Sonrisa’s quest for smiles

Published 7:57 pm Monday, June 23, 2014

Right about now, a kitten named Sonrisa is settling into her new home with Victoria Rusu and her fiancé.

Rusu works as the assistant to Operation Smile co-founder and chief executive officer William Magee, and Sonrisa — Spanish for smile — is a gray tabby with a cleft lip.

The purr-fect pairing means Sonrisa, also known as “Sonny,” is destined to become a mascot for Operation Smile, supporting its mission of going around the world and fixing cleft lips, cleft palates and other facial deformities.

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Sonrisa probably won’t become an international traveler, but Rusu said the cat will spend a lot of time at the charity’s offices in Virginia Beach, as well as visiting patients at the Children’s Hospital of the King’s Daughters.

Kudos need to go to the Animal Clinic of Eagle Harbor in Carrollton, which set up the union after being unable to find a forever home for the kitten that was deemed suitable.

Sonrisa — named Penelope when she arrived at the clinic — had been fostered several times, but folks wanted to keep her because she was different, said Ellen Norris, the clinic’s hospital manager.

Rusu said that while folks consider kittens with cleft lips or palates cute, it’s a different situation for children who suffer from similar problems.

Cleft lips or palates among newborns are more common than most people think, Rusu said. In affluent nations like America, the deformities are fixed within the first five or six months of a child’s life. It’s a different story in underserved regions of the world, but Operations Smile works hard to turn that around.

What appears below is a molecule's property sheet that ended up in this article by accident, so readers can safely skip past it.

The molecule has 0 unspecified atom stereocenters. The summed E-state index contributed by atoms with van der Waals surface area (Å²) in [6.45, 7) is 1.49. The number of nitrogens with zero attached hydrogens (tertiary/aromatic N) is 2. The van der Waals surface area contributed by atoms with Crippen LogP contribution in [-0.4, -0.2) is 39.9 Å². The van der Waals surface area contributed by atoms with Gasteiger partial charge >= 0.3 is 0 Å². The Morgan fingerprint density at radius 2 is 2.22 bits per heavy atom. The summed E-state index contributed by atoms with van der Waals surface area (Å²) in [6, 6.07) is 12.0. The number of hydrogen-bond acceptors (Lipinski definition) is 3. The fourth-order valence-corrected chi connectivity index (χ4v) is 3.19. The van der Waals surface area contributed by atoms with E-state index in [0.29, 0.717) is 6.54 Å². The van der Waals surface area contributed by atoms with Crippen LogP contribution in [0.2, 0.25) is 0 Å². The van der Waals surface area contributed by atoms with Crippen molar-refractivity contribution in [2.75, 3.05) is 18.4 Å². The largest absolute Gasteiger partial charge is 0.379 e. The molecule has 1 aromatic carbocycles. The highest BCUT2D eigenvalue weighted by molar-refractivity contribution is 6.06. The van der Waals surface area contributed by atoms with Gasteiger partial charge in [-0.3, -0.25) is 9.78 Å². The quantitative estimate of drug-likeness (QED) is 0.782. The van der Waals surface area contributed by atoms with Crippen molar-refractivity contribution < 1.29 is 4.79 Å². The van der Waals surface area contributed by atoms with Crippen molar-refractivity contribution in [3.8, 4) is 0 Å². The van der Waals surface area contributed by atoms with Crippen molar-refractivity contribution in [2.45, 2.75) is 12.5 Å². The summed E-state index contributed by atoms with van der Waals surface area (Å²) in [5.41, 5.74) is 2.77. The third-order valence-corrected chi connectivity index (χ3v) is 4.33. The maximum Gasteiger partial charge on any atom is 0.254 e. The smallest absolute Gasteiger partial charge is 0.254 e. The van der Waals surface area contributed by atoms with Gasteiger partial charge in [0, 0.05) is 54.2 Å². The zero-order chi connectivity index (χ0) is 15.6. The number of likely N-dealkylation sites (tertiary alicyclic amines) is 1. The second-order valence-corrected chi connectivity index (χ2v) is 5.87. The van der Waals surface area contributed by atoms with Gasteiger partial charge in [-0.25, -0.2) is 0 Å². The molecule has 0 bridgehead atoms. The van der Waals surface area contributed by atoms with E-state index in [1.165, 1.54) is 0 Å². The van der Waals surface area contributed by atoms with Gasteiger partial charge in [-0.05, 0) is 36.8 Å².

The charity reports it has provided 220,000 free surgeries for children and young adults since 1982. The organization also trains local medical professionals in developing nations to provide the procedures.

Sonrisa was born with a special smile, and now her life’s journey brings her to a special role. Affectionate and lively, her personality should be well suited to it.

“She might be one of the sweetest we have ever had,” Norris said.

Sonrisa’s cleft lip has gotten more pronounced as she’s gotten older, according to Norris. “The only real problem is we have to keep her separate when eating, because she’s a little bit slower,” she said.

It’s good to know that a special pet will be helping a special cause.

If you want to follow Sonrisa’s progress and work with Operation Smile, visit or find him on Facebook at